(Prunus Serotina): Found from Maine to the Appalachians. Finest growth is from Pennsylvania and West Virginia. Light reddish-brown in color with a warm easygoing grain that may include small pitch pockets of minerals. Cherry will darken with exposure to light. Cherry scores 950 on the Janka hardness test. Rustic Cherry shares the same properties as our standard cherry. The difference being that it contains more "sap wood" and mineral deposits or "pitting" as shown in the sample below.

Brown Maple

Brown Maple is the "heart wood" (wood towards the center of a tree) of various soft maple trees and not a specific species of tree. As it's from the center of the tree, it tends to run a range of colors from light to beige to medium brown. Brown Maple is a smooth wood often used for painting or for darker dye stains such as Onyx. We are currently working with our stainer to achieve results similar in appearance to Cherry but without the added Cherry cost. Brown Maple hardness varies, but it is in the same range as Cherry (950 on the Janka Scale).

Beech, Elm, Mahogany, and Walnut


American Beech is a species to eastern North America. The sapwood of American beech is white with a red tinge, while the heartwood is light to dark reddish brown. The wood wears well and holds a polish, and it bends readily when steamed. Care is needed in gluing, but the wood finishes well with paint or transparent finishes.American Beech scores 1300 on the Janka hardness scale.


Elm contains about 45 species native to Asia, Europe and the Mediterranean, South and Central America and North America. All species look alike microscopically. The sapwood of elm is nearly white, while the heartwood is light brown to brown with a reddish tinge. The wood has no characteristic odor or taste. Elm is moderately heavy and stiff, with excellent bending and shock resistance. It is difficult to split because of its interlocked grain. American white Elm scores 830 on the Janka hardness scale.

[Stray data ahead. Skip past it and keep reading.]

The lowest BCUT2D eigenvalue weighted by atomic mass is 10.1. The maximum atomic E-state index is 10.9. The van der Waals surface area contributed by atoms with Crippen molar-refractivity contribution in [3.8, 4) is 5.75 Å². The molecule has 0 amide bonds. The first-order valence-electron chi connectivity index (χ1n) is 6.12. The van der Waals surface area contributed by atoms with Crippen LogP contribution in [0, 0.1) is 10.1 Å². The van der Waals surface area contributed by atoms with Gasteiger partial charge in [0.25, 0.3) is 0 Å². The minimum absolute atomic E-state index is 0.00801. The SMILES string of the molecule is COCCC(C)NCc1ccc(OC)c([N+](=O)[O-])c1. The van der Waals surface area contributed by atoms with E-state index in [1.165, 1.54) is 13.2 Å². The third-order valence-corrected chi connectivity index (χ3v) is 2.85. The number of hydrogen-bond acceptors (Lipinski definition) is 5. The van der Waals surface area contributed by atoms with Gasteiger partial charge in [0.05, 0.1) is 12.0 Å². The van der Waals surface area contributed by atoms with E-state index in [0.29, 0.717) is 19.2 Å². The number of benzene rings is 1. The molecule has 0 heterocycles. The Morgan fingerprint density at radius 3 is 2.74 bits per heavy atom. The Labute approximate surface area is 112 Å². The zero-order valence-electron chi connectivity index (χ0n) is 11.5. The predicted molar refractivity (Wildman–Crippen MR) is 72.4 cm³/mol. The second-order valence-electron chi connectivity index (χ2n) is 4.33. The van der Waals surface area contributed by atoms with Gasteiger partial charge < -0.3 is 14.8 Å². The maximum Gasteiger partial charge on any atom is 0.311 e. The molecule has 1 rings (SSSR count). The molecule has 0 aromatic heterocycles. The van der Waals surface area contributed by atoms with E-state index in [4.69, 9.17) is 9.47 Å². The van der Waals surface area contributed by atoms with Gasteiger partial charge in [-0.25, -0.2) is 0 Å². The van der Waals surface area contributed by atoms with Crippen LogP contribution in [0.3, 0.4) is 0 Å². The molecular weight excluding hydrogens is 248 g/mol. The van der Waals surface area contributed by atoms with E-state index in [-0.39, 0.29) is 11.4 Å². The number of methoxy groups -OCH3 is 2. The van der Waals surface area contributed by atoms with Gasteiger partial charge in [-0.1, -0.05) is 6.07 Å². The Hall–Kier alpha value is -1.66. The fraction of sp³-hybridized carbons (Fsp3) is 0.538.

Swietenia macrophylla. Mahogany varies from yellowish, reddish, pinkish, or salmon colored when freshly cut, to a deep rich red, to reddish brown as the wood matures with age. Mahogany is fine to medium texture, with uniform to interlocking grain, ranging from straight to wavy or curly. Irregularities in the grain often produce highly attractive figures such as fiddle back or mottle. Mahogany polishes to a high luster, with excellent working and finishing characteristics. It responds well to hand and machine tools, has good nailing and screwing properties, and turns and carves superbly. Mahogany is regarded by many as the world's premier wood for fine cabinetry, high-class furniture, trimming fine boats, pianos and other musical instruments, interior trim, and carving. Mahogany is a softer wood and scores 800-830 on the Janka hardness scale.


Black Walnut contains 15 species which grow in South America, Eurasia, and North America. The sapwood of black walnut is nearly white, while the heartwood is light brown to dark, chocolate brown, often with a purplish cast and darker streaks. The wood is heavy, hard, and stiff and has high shock resistance. Black walnut is straight grained and easily worked with hand tools and by machine. It finishes beautifully and holds paint and stain exceptionally well. It also glues and polishes well. American Walnut scores 1110 on the Janka hardness scale.